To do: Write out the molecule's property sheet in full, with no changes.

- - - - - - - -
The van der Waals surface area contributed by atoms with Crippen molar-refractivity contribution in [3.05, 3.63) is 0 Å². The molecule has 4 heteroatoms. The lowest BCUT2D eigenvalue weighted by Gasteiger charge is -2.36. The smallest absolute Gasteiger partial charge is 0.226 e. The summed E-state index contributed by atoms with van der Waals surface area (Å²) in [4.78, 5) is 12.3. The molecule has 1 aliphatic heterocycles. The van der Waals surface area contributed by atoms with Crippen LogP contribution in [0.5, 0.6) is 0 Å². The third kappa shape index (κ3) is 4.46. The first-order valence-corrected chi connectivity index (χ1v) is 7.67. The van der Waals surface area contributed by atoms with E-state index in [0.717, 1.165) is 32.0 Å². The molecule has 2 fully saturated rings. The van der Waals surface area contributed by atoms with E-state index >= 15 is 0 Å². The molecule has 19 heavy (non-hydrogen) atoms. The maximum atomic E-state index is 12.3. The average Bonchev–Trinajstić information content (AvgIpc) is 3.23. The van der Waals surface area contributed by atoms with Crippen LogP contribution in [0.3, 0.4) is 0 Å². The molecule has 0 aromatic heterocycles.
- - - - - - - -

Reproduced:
The van der Waals surface area contributed by atoms with Crippen molar-refractivity contribution in [3.05, 3.63) is 0 Å². The molecule has 4 heteroatoms. The lowest BCUT2D eigenvalue weighted by Gasteiger charge is -2.36. The smallest absolute Gasteiger partial charge is 0.226 e. The summed E-state index contributed by atoms with van der Waals surface area (Å²) in [4.78, 5) is 12.3. The molecule has 1 aliphatic heterocycles. The van der Waals surface area contributed by atoms with Crippen LogP contribution in [0.5, 0.6) is 0 Å². The third kappa shape index (κ3) is 4.46. The first-order valence-corrected chi connectivity index (χ1v) is 7.67. The van der Waals surface area contributed by atoms with E-state index in [0.717, 1.165) is 32.0 Å². The molecule has 2 fully saturated rings. The van der Waals surface area contributed by atoms with E-state index >= 15 is 0 Å². The molecule has 19 heavy (non-hydrogen) atoms. The maximum atomic E-state index is 12.3. The average Bonchev–Trinajstić information content (AvgIpc) is 3.23. The van der Waals surface area contributed by atoms with Crippen LogP contribution in [0.3, 0.4) is 0 Å². The molecule has 0 aromatic heterocycles.